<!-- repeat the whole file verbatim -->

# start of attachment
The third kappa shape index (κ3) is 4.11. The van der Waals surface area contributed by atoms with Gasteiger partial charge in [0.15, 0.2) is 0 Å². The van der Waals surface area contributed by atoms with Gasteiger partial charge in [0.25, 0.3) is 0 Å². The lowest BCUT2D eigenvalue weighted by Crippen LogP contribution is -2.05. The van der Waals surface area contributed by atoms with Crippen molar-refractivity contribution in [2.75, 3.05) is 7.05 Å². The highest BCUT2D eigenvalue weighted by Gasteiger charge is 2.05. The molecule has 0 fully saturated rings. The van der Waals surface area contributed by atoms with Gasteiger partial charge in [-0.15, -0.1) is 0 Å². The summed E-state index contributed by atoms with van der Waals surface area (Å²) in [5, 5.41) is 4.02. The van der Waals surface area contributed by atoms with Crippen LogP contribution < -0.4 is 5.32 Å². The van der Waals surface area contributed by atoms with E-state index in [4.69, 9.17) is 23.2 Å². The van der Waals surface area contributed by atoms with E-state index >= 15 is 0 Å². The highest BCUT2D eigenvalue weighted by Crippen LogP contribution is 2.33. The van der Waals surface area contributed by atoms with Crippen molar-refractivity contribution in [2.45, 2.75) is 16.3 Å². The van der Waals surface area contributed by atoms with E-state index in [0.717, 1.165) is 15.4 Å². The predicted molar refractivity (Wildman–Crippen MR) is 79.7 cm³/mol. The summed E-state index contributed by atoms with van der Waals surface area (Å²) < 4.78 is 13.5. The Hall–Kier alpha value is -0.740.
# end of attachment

The third kappa shape index (κ3) is 4.11. The van der Waals surface area contributed by atoms with Gasteiger partial charge in [0.15, 0.2) is 0 Å². The van der Waals surface area contributed by atoms with Gasteiger partial charge in [0.25, 0.3) is 0 Å². The lowest BCUT2D eigenvalue weighted by Crippen LogP contribution is -2.05. The van der Waals surface area contributed by atoms with Crippen molar-refractivity contribution in [2.75, 3.05) is 7.05 Å². The highest BCUT2D eigenvalue weighted by Gasteiger charge is 2.05. The molecule has 0 fully saturated rings. The van der Waals surface area contributed by atoms with Gasteiger partial charge in [-0.15, -0.1) is 0 Å². The summed E-state index contributed by atoms with van der Waals surface area (Å²) in [5, 5.41) is 4.02. The van der Waals surface area contributed by atoms with Crippen LogP contribution < -0.4 is 5.32 Å². The van der Waals surface area contributed by atoms with E-state index in [4.69, 9.17) is 23.2 Å². The van der Waals surface area contributed by atoms with E-state index >= 15 is 0 Å². The highest BCUT2D eigenvalue weighted by Crippen LogP contribution is 2.33. The van der Waals surface area contributed by atoms with Crippen molar-refractivity contribution in [2.45, 2.75) is 16.3 Å². The van der Waals surface area contributed by atoms with E-state index in [0.717, 1.165) is 15.4 Å². The predicted molar refractivity (Wildman–Crippen MR) is 79.7 cm³/mol. The summed E-state index contributed by atoms with van der Waals surface area (Å²) < 4.78 is 13.5. The Hall–Kier alpha value is -0.740.